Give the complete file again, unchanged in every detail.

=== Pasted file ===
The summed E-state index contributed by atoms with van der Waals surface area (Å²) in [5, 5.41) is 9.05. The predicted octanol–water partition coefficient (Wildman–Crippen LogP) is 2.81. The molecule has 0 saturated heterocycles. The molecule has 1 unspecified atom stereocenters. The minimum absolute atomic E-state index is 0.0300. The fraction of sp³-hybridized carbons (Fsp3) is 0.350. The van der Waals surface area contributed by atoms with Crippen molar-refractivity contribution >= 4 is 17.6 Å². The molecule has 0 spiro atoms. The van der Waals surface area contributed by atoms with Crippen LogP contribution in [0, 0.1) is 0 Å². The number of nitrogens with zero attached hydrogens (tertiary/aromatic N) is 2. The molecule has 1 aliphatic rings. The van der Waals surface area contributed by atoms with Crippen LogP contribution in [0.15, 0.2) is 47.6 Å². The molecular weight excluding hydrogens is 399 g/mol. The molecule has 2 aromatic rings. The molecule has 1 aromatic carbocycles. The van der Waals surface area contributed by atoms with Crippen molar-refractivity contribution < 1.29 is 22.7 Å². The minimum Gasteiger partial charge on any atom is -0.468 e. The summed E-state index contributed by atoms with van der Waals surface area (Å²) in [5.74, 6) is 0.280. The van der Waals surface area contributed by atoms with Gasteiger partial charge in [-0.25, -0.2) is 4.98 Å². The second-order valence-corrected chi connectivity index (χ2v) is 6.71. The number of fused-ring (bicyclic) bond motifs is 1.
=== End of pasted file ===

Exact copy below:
The summed E-state index contributed by atoms with van der Waals surface area (Å²) in [5, 5.41) is 9.05. The predicted octanol–water partition coefficient (Wildman–Crippen LogP) is 2.81. The molecule has 0 saturated heterocycles. The molecule has 1 unspecified atom stereocenters. The minimum absolute atomic E-state index is 0.0300. The fraction of sp³-hybridized carbons (Fsp3) is 0.350. The van der Waals surface area contributed by atoms with Crippen molar-refractivity contribution >= 4 is 17.6 Å². The molecule has 0 spiro atoms. The van der Waals surface area contributed by atoms with Crippen LogP contribution in [0, 0.1) is 0 Å². The number of nitrogens with zero attached hydrogens (tertiary/aromatic N) is 2. The molecule has 1 aliphatic rings. The van der Waals surface area contributed by atoms with Crippen LogP contribution in [0.15, 0.2) is 47.6 Å². The molecular weight excluding hydrogens is 399 g/mol. The molecule has 2 aromatic rings. The molecule has 1 aromatic carbocycles. The van der Waals surface area contributed by atoms with Crippen molar-refractivity contribution < 1.29 is 22.7 Å². The minimum Gasteiger partial charge on any atom is -0.468 e. The summed E-state index contributed by atoms with van der Waals surface area (Å²) in [5.74, 6) is 0.280. The van der Waals surface area contributed by atoms with Gasteiger partial charge in [-0.25, -0.2) is 4.98 Å². The second-order valence-corrected chi connectivity index (χ2v) is 6.71. The number of fused-ring (bicyclic) bond motifs is 1.